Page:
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Pharmaceutical Manufacturing and Packing Sourcer

Chain Reaction

It is the little things that can make a big difference. This is true in anything we do, yet it is often the smallest of things that we miss or leave out that matter the most. Luckily, I am yet to forget a gift on Valentine's Day, an anniversary or a birthday, although I may now be in trouble for considering these to be 'small' acts.

When considering our activities in the cold chain, it is also, more often than not, the little things that can cause us the biggest of problems. In particular, if you are involved in developing or handling thermal packaging, it is always worth thinking about why you should resist making that small, rash change to save time, simplify a process or reduce cost.

In the last 12 months I have come across a few of these instances, where a seemingly small decision can potentially have a huge, negative impact. Each one has come not from a malicious starting point, but always from one of presumed and, in some cases, proven improvement. Well, proven improvement in one area, at least.

I speak from experience when I say that there is nothing more rewarding than completing the validation study on a thermal package, knowing that you have passed every test and met every expectation, and that you have done so with an efficient design that will not cost a fortune to introduce and use.

That perfect solution will be a conclusion of, in some cases, upwards of hundreds of tests, and each component will have been critically reviewed to ensure its inclusion within the solution was necessary. Additionally, there will be a process report written up regarding its conditioning and handling.

Of course, this development of perfection takes place within the test laboratory. During the briefing and protocol phase, however, the real world environment would have been reviewed and the test environment would have adopted the characteristics of the real one, allowing as close a proximity to reality as possible.

Despite this, I am often surprised to find - sometimes mere weeks following implementation and extensive training - that innocuous pallet at the side of a packing area which holds a growing pile of a specific unused part. Often the decision to leave it out comes from a need for greater packing speed or simplicity; in some cases, it is the result of a choice to alter the configuration based on the weather of the day or an unplanned preparation process that renders the part unusable in the final pack-out.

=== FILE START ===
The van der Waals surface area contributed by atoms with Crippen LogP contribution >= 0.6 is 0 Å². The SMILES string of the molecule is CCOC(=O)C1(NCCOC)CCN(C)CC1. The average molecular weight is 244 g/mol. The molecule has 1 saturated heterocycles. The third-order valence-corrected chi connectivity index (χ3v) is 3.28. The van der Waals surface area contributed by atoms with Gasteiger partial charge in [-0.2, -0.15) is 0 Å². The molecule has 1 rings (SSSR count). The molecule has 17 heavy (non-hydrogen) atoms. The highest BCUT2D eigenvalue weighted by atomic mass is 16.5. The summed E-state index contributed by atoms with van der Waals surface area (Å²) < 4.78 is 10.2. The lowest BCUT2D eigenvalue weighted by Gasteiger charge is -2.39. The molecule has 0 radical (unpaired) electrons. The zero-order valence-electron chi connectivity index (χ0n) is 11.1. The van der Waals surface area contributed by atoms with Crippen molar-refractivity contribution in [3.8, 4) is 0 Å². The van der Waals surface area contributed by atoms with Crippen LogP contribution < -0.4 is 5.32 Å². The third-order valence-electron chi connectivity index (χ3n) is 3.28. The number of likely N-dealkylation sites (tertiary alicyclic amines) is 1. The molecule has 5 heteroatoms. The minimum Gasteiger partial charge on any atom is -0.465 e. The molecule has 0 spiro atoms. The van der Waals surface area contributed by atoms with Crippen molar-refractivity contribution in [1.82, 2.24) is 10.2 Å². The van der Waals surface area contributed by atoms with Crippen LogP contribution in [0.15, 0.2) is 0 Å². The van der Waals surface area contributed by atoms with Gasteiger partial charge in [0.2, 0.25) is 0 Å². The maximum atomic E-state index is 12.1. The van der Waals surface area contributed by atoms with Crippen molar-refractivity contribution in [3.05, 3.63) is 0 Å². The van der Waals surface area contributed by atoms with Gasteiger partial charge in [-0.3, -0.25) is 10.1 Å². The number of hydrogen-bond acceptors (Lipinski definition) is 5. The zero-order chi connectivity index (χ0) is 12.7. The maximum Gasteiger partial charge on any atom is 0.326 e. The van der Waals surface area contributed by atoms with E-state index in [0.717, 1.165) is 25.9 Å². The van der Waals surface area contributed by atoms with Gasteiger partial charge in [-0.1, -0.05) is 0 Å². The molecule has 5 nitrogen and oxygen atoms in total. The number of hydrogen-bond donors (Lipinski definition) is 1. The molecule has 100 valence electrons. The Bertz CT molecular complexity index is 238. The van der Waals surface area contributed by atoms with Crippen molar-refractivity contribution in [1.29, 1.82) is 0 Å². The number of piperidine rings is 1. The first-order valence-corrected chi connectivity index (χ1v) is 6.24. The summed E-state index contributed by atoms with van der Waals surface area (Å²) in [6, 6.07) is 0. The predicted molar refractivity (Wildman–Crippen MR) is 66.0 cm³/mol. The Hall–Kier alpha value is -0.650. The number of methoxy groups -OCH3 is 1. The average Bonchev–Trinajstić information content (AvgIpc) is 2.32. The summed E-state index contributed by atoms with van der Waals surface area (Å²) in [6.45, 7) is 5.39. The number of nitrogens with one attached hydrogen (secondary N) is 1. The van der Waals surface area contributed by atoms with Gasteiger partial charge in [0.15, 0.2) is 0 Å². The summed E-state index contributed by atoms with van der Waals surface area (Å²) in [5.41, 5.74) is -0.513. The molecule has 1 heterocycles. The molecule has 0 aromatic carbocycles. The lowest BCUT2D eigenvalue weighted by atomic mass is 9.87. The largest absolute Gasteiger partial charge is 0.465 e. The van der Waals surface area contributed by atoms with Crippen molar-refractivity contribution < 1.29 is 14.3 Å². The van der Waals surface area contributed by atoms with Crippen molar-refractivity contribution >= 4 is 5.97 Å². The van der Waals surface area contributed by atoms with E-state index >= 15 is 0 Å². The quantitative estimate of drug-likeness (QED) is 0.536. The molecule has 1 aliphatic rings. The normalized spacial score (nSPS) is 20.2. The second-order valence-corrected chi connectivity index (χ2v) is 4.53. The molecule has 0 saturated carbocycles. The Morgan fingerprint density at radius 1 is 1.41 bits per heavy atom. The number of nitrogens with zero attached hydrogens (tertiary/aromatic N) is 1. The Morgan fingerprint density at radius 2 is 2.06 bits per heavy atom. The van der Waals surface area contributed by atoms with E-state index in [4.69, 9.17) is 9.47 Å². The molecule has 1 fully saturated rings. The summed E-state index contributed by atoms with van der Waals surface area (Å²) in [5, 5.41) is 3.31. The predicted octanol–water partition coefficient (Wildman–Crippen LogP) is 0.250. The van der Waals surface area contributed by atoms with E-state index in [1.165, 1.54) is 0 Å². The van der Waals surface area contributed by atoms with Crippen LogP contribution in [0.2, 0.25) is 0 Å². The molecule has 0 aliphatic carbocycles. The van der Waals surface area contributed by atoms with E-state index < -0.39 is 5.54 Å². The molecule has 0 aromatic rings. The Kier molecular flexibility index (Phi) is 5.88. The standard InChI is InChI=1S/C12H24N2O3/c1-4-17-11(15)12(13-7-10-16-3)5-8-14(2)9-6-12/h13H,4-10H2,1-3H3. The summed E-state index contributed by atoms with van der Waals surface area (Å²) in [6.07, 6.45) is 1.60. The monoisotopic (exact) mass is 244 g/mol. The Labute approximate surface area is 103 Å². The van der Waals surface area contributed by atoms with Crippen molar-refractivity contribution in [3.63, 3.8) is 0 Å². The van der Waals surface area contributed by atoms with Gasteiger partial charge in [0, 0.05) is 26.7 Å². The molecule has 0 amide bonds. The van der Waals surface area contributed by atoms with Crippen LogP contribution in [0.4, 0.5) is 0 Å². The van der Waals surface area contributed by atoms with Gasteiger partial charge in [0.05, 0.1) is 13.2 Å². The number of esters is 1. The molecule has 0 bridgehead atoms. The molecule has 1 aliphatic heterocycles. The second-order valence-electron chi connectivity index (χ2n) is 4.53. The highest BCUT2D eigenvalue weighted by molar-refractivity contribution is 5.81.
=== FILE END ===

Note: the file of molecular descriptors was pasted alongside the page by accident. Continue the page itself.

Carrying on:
These little things may not always result in the failure of the system, and in some instances they may even improve system performance in that specific environment. What is important to note is that often these little tweaks are necessary to ensure that a solution fits in with your world; if you have a team that is always looking at how to develop and improve, then really what more do we all need?

Just a little communication before we step on that metaphorical butterfly would be handy, as it is important that we make these changes in the correct way. Document the process and the results, and work closely with the system developers, as often they are called in after a change has caused an issue without even knowing there was a problem. It is often forgotten that thermal packaging really is more than just a box, it's a working component.

Through this increased communication and inclusion, so many extra benefits can be gained - for example, no longer needing to order that part you never use.

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Richard Harrop is a qualified structural packaging design engineer, coming previously from the FMCG sector. He has been involved in the temperature-controlled packaging industry for over 10 years. During this time he has developed and implemented several successful temperaturecontrolled solutions for many of the world's leading pharmaceutical and biotech corporations.
Richard Harrop
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